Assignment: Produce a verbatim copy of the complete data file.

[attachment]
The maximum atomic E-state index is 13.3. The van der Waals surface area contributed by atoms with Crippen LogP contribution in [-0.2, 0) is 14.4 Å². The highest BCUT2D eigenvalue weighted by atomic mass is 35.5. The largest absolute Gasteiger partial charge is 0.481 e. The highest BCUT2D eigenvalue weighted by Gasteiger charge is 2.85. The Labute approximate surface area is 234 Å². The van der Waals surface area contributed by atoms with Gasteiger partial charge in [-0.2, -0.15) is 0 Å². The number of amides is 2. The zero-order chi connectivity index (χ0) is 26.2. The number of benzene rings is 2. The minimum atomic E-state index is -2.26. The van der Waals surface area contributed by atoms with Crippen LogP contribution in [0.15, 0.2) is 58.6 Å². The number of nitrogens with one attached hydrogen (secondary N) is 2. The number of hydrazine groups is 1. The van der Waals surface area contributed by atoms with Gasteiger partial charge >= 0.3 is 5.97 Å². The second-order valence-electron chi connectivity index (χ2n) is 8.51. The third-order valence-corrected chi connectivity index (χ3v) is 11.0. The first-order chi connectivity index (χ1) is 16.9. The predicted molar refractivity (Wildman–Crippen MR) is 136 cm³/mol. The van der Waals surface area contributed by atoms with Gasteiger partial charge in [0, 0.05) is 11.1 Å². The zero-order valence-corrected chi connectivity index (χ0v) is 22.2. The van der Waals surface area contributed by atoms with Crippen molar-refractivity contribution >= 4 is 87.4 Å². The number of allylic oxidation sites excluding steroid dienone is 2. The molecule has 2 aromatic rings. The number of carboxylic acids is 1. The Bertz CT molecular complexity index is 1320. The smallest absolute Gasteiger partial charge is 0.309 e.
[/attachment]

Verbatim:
The maximum atomic E-state index is 13.3. The van der Waals surface area contributed by atoms with Crippen LogP contribution in [-0.2, 0) is 14.4 Å². The highest BCUT2D eigenvalue weighted by atomic mass is 35.5. The largest absolute Gasteiger partial charge is 0.481 e. The highest BCUT2D eigenvalue weighted by Gasteiger charge is 2.85. The Labute approximate surface area is 234 Å². The van der Waals surface area contributed by atoms with Gasteiger partial charge in [-0.2, -0.15) is 0 Å². The number of amides is 2. The zero-order chi connectivity index (χ0) is 26.2. The number of benzene rings is 2. The minimum atomic E-state index is -2.26. The van der Waals surface area contributed by atoms with Crippen LogP contribution in [0.15, 0.2) is 58.6 Å². The number of nitrogens with one attached hydrogen (secondary N) is 2. The number of hydrazine groups is 1. The van der Waals surface area contributed by atoms with Gasteiger partial charge >= 0.3 is 5.97 Å². The second-order valence-electron chi connectivity index (χ2n) is 8.51. The third-order valence-corrected chi connectivity index (χ3v) is 11.0. The first-order chi connectivity index (χ1) is 16.9. The predicted molar refractivity (Wildman–Crippen MR) is 136 cm³/mol. The van der Waals surface area contributed by atoms with Gasteiger partial charge in [0, 0.05) is 11.1 Å². The zero-order valence-corrected chi connectivity index (χ0v) is 22.2. The van der Waals surface area contributed by atoms with Crippen molar-refractivity contribution >= 4 is 87.4 Å². The number of allylic oxidation sites excluding steroid dienone is 2. The molecule has 2 aromatic rings. The number of carboxylic acids is 1. The Bertz CT molecular complexity index is 1320. The smallest absolute Gasteiger partial charge is 0.309 e.